Everybody knows already that war is horrible. And they know it in a vivid sense that older generations did not know. The moving pictures, especially the news reels, the newspaper photographers, and picture books of the last war, such as that put out under the editorship of Laurence Stallings, have printed the horrors of war on the retinas of everybody. And so cartoons which attempt to call attention to the matter simply seem banal and mawkish. What people want from the cartoon now is sardonic analysis, not a mere pointing to the obvious.


Human, He Deserved All The Respect Legend Gave Him

He was a big man physically. At 40 he weighed 210 pounds. When he was got up in wig and formal dress he may have looked a little like Stuart's idealized portrait of him. But au naturel he was a red head with a weathered sanguine complexion, a crooked nose, and warts and wrinkles.

He was one of the richest men in the country. His estates in Virginia totaled 70,000 acres, in the near-West 50,000 acres. After he married Mrs. Custis he owned 317 slaves. Altogether his holdings were worth about $5,000,000 in terms of modern currency.

He could swear with great eloquence and gusto, often did. He was no prohibitionist. On the contrary, he was a distiller--at his Dogue Run place. And the records show plainly that at times he was inclined to dine according to John Falstaff's prescription of a ha' penny's worth of bread and an intolerable deal of sack. He loved the saddle, was a great hunter and fisherman, delighted to pursue the fox and attend and bet on cockfights, to match his own cocks.

He was fond of the races, played cards, and after his inaugural in New York haunted the theater. He collected books and now and then read them, though nobody could accuse him of being a bookworm. And he had more than a little private doubt about democracy.

In short a strapping, hearty fellow with a certain bluff brusqueness in his manner. A man who might have sat for a sort of idea-form of the calvary captain or well-heeled squire. But withal, he was more.

He was more even than a general who had won a war and secured the colonies' political independence from England. There was in him an austere dignity and integrity, a weightiness of judgment, power to see clearly where compromise was necessary, which made men extraordinarily amenable to his advice. More than any other man, save perhaps Franklin, he was responsible for composing the snarling interest of the colonies and the classes in the colonies and making the republic possible at all. If he was no such prig as the popular legend of earlier times made him, the great respect which the legend was meant to accord him was amply justified. Perhaps no other hero of the American people continues to stand up so well under the most rigid examination and analysis.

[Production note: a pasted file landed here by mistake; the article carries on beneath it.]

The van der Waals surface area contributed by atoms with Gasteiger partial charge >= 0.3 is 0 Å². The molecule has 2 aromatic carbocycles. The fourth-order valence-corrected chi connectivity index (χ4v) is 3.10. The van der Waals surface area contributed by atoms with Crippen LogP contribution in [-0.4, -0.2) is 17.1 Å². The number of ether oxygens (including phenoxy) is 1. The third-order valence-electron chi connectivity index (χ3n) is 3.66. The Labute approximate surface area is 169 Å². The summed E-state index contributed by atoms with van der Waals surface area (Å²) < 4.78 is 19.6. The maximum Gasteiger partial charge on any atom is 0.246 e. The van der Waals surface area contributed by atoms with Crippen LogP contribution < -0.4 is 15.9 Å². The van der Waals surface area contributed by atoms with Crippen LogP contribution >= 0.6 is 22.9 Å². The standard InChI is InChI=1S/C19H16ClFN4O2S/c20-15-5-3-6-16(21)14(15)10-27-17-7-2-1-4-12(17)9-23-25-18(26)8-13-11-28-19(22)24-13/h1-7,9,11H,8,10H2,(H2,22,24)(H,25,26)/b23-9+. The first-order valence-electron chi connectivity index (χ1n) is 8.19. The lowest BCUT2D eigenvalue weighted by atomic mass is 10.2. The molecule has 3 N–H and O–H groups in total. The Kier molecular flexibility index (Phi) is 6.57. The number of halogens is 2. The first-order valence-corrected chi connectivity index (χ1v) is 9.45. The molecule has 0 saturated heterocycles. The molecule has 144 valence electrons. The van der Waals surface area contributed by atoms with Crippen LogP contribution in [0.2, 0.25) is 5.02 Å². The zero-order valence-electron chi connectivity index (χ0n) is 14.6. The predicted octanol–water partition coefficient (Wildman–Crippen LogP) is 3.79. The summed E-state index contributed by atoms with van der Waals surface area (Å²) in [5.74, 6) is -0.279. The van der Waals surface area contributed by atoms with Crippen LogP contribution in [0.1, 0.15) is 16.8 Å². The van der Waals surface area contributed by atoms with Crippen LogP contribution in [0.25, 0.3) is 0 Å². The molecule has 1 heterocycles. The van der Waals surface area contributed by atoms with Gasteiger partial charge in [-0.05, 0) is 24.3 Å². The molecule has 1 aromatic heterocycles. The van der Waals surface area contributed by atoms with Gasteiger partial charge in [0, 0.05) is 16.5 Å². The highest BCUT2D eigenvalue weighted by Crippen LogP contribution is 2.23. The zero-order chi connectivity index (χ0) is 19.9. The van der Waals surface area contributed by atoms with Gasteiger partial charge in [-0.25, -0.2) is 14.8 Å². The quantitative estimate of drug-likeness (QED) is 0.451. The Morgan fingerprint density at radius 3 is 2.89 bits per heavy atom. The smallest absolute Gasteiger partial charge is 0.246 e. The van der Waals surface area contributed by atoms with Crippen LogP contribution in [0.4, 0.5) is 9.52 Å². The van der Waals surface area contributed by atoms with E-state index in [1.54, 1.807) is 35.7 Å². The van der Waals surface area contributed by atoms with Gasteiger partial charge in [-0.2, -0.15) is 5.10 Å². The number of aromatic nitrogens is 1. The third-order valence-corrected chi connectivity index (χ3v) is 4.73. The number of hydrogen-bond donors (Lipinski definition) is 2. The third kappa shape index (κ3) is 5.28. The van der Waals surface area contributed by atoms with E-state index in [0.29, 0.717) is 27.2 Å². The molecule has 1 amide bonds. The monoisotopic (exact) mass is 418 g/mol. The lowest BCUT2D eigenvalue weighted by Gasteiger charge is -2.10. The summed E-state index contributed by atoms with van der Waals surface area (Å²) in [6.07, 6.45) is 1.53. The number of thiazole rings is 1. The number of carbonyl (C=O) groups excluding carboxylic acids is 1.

Walter S. Liddell*

Long years ago a Northern insurance company considered establishing an agency in the little country town of Charlotte N. C. A requirement, however, was that twenty people of the town, as an evidence of good faith and an indication of business prospects, should take out insurance with this company.

The twenty applications were duly obtained and forwarded to the company, which accepted all but one of the risks. That was on the life of Walter S. Liddell, who outlived the rest and died last night, a patriarch and a grand old gentleman, at 87.

The Connecticut Yankee in King Arthur's court probably felt no more out of place than did Walter Liddell when, as a young man of 23, his family removed from Pennsylvania to Charlotte. That was in 1875. Reconstruction sat heavily upon the people of the South; and he must have felt the ill will which the inhabitants held for their late conquerors.

But it was characteristic of the man that he not only overcame this antagonism; he converted it, in short order, into respect, friendliness and genuine affection. The spacious lawns of his long-time residence on East Trade Street, where now the City Hall stands, were a symbol of the graciousness of the life he lived. His eminence in the Masonic order was a testimonial both to his popularity among his fellows and his readiness at all times to serve them.

His name alone, Walter S. Liddell, stands as a hallmark of distinction and personality and character, and the hundreds of friends who join to pay him a final tribute will be a testimonial of the high regard in which this adopted son of Mecklenburg was held.